Figure 1
Subcellular localization of PC1, PC2, and FPC. A) Polycystic proteins localize to multiple compartment within the cell including the cilium in which they form a Ca2+ non-selective channel whose activity is essential during renal morphogenesis. In the ...

Similar to PC1, FPC undergoes a complex proteolytic process at the ciliary membrane [26, 27]. The large ectodomain is cleaved by a proprotein convertase and remains tethered to the carboxyl stalk via disulfide bonds. Shedding of the ectodomain occurs concomitantly to the regulated intramembrane proteolysis that releases the intracellular cytoplasmic tail that then traffics to the nucleus or nucleolus. This process appears to be dependent on intracellular Ca2+ release, but it remains unknown whether a ligand or a mechanical change triggers the shedding of the ectodomain [26]. Similarly, the possible paracrine signaling function of the shed domain and the implication of the nuclear translocation on gene regulation remain unclear, though the Notch-like regulation and the ciliary localization of the process suggest that it may be involved in the maintenance of nephron architecture.

Excellent reviews have presented and discussed the characteristics and functions of polycystic genes and their encoded proteins in detail [28-31]. Here we will review the early events of renal cystogenesis and the relationship of polycystic proteins with the centrosome, its association with the cilium and its function in cell cycle control.

2. Proliferation of cystic cells

Cell hyperproliferation underlying continuous expansion of the cysts and renal enlargement is a hallmark of ADPKD and ARPKD and a determinant of renal failure [32, 33]. Under normal conditions the mitotic index of the adult kidney is very low. However, in renal tissues from ADPKD or ARPKD patients, as well as from Pkd1 or Pkd2 mutant animal models, nuclei positive for proliferating cell nuclear antigen (PCNA) and Ki67 mitotic markers are readily detectable [34-36]. In fact, multiple mitogenic pathways may be constitutively activated in polycystic kidney diseaseas a consequence of altered Ca2+ homeostasis or abnormal protein trafficking.

Defects in PC2 Ca2+ channel activity that lead to low intracellular Ca2+ concentration, aberrant G-protein signaling by PC1 dysregulation [8, 37], and decreased cyclic nucleotide catabolism [38] may contribute to the accumulation of cAMP and the abnormal activation of the Ca2+ inhibitable adenyl cyclase 5/6. Cystic cells proliferate in response to increased cAMP levels [39, 40] and the activation of the PKA/B-Raf/MAPK pathway [41], in contrast to normal primary renal epithelial cells, whose growth is inhibited by cAMP [42]. Cyst expansion then accelerates partly through a mechanism promoting chloride-driven fluid secretion [43, 44].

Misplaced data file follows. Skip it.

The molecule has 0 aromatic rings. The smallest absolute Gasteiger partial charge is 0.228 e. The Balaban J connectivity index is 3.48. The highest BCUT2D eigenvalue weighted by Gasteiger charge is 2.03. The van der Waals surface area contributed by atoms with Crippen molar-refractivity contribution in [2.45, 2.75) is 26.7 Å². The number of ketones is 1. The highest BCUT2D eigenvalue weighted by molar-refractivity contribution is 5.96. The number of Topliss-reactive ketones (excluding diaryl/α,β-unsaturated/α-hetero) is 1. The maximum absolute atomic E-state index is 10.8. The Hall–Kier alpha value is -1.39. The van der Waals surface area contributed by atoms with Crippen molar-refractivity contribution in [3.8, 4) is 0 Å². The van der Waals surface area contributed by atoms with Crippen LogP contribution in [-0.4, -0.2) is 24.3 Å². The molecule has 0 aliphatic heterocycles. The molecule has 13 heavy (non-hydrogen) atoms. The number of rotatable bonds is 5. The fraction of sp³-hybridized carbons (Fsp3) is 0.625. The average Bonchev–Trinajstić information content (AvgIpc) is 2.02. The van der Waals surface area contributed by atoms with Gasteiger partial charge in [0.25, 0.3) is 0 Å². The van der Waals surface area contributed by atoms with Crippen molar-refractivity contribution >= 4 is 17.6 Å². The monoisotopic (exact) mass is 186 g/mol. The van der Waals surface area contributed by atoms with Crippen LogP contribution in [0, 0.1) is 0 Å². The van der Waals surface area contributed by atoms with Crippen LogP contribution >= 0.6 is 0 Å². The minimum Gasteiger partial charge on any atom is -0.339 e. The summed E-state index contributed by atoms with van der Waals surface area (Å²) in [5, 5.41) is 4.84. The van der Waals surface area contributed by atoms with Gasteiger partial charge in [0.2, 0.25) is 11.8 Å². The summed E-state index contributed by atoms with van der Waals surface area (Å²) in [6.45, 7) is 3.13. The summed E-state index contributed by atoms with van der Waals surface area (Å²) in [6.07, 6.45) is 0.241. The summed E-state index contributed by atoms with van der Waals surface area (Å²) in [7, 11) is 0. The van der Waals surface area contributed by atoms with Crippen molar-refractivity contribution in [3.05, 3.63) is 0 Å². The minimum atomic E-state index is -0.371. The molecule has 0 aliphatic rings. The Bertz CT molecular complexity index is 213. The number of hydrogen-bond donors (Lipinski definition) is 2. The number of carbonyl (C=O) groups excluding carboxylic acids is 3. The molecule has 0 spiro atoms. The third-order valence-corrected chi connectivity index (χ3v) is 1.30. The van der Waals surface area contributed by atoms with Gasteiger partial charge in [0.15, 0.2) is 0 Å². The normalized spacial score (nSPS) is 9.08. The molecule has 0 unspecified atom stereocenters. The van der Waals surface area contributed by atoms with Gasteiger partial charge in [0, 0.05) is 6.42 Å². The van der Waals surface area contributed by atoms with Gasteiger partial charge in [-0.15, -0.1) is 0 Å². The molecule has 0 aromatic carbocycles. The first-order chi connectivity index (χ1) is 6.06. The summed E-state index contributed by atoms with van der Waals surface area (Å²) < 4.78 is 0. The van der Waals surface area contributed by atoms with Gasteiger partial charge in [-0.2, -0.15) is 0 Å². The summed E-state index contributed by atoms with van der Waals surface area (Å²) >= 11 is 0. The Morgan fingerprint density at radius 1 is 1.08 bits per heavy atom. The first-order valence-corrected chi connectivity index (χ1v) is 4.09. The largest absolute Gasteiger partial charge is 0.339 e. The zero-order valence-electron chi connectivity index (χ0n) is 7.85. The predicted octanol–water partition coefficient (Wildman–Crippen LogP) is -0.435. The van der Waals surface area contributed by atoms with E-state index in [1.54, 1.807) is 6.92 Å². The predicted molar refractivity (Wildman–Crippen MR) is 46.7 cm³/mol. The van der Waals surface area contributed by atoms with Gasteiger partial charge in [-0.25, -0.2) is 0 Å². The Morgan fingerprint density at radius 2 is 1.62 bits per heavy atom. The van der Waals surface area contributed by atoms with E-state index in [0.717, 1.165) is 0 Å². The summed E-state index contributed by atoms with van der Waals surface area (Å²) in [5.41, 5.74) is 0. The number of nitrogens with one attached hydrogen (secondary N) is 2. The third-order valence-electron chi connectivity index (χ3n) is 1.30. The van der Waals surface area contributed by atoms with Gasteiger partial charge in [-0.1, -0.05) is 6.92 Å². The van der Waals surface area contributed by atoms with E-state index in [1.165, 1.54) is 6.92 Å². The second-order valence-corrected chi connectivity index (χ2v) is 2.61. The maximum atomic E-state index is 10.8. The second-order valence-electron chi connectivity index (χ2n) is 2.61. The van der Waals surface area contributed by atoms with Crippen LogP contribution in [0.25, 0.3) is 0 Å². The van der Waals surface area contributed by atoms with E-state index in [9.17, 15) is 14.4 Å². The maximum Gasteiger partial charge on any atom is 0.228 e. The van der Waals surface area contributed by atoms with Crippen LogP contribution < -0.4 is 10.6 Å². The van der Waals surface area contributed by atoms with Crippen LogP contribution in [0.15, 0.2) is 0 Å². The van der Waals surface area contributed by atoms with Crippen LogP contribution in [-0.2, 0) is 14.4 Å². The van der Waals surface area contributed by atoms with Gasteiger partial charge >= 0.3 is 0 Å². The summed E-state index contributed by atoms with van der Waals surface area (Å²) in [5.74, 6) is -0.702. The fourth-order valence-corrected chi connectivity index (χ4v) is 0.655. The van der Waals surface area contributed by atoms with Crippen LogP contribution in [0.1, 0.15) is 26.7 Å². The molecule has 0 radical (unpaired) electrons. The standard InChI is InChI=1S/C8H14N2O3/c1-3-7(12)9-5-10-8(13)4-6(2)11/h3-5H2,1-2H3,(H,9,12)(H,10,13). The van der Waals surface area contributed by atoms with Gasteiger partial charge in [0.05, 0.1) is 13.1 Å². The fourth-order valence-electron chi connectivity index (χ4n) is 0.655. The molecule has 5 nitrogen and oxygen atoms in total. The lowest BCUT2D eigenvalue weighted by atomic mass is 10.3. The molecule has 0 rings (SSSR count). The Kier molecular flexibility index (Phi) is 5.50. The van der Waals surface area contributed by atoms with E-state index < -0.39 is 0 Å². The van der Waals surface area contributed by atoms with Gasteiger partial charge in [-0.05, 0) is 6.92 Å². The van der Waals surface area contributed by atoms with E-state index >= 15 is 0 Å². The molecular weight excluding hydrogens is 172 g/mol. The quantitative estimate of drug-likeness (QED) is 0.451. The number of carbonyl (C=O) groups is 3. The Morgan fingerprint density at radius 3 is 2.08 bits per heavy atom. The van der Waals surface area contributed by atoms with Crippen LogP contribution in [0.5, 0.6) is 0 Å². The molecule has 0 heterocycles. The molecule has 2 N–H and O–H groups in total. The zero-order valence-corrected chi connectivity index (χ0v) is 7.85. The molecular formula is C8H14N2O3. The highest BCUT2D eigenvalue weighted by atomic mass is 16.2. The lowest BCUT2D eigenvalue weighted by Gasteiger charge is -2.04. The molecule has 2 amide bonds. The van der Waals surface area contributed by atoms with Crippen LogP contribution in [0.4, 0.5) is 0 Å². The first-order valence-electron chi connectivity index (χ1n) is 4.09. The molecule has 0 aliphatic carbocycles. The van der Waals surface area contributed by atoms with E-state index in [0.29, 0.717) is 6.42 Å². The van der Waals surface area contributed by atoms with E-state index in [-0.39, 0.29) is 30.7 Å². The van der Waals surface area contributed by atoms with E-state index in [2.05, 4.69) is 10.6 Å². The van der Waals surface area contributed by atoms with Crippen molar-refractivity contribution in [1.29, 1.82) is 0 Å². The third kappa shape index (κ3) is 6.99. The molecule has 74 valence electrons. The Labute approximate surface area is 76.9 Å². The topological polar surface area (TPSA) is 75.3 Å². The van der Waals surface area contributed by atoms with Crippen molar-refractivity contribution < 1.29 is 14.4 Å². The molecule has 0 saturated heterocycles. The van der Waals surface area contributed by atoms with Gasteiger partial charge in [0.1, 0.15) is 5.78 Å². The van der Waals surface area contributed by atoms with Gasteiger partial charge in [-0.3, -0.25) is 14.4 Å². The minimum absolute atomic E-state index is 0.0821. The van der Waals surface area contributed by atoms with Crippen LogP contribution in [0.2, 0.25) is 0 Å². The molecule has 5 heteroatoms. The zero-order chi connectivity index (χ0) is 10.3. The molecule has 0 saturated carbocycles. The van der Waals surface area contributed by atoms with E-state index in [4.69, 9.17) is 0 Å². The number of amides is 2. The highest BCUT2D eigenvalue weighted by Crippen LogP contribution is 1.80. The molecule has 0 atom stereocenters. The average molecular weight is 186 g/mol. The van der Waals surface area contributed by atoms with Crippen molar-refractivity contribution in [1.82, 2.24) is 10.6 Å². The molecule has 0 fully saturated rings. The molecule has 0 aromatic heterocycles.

Altered protein trafficking may also contribute to cystogenic signals as in the case of the mislocalization of EGF receptors in renal epitelia. The EGF receptor (EGFR/HER1) is normally expressed apically during the embryonic mammalian kidney development, but its localization shifts to the basal side in the adult organ. In ADPKD and ARPKD, however, the EGFR/HER1 expression is increased and mislocalized to the apical membrane where it results in a paracrine loop of persistent stimulation by its ligand released in the filtrate or in the cystic fluid [45-47]. Other dedifferentiating processes characteristic of cystic cells may further reinforce this autostimulatory mechanism. For instance, the expression of ErbB2/Neu/HER2, a member of the EGFR superfamily, is developmentally regulated and restricted to the embryonic kidneys. However, the re-expression ErbB2/Neu/HER2 in the adult ADPKD renal epithelia allows it to heterodimerize with EGFR/HER1 on the apical membrane [48]. The interference with the autocrine/paracrine EGF/EGFR stimulatory loop reduced cystic lesions in organ culture [49], slowed down cyst expansion and ameliorated polycystic kidney disease in different, though not all, animal models [50-52] [53].

Other proliferative pathways may also be activated. In particular, the evidence of the activation of the mammalian target of rapamycin (mTOR) signaling in the cyst lining cells of the kidneys from different mouse models of renal cystic disease (MAL, overexpressing myelin and lymphocyte protein; and the IFT88 hypomorph, orpk,) and in human ADPKD specimens suggests that this may be a common pathway underlying cystic proliferation [54] (for an extensive review see [55]).

The serine/threonine kinase mTOR is the key component of the multiprotein complexes mTORC1, which positively controls protein translation, cell metabolism and proliferation, and mTORC2, which is involved in actin cytoskeleton organization and cell survival [56, 57]. The activation of mTORC1 is suppressed by the heterodimer of hamartin and tuberin, encoded by the TSC1 and TSC2 genes, respectively. Stimulation of the PI3kinase/Akt or ERK pathways leads to the phosphorylation-mediated inhibition of TSC2/tuberin and the activation of mTORC1 [58, 59]. Tuberin and PC1 functionally cooperate to regulate the mTOR pathway. PC1 interacts with tuberin [54], sequesters it on the membrane and protects it from Akt phosphorylation, thus suppressing the activation of mTORC1 [60]. Conversely, tuberin is necessary for the proper localization PC1, as seen in Eker rats that carry a homozygous mutation of the Tsc2 gene. In the absence of functional tuberin, PC1 accumulates in the Golgi and fails to properly traffic to the lateral cell membrane, demonstrating that tuberin is necessary for proper PC1 localization [61].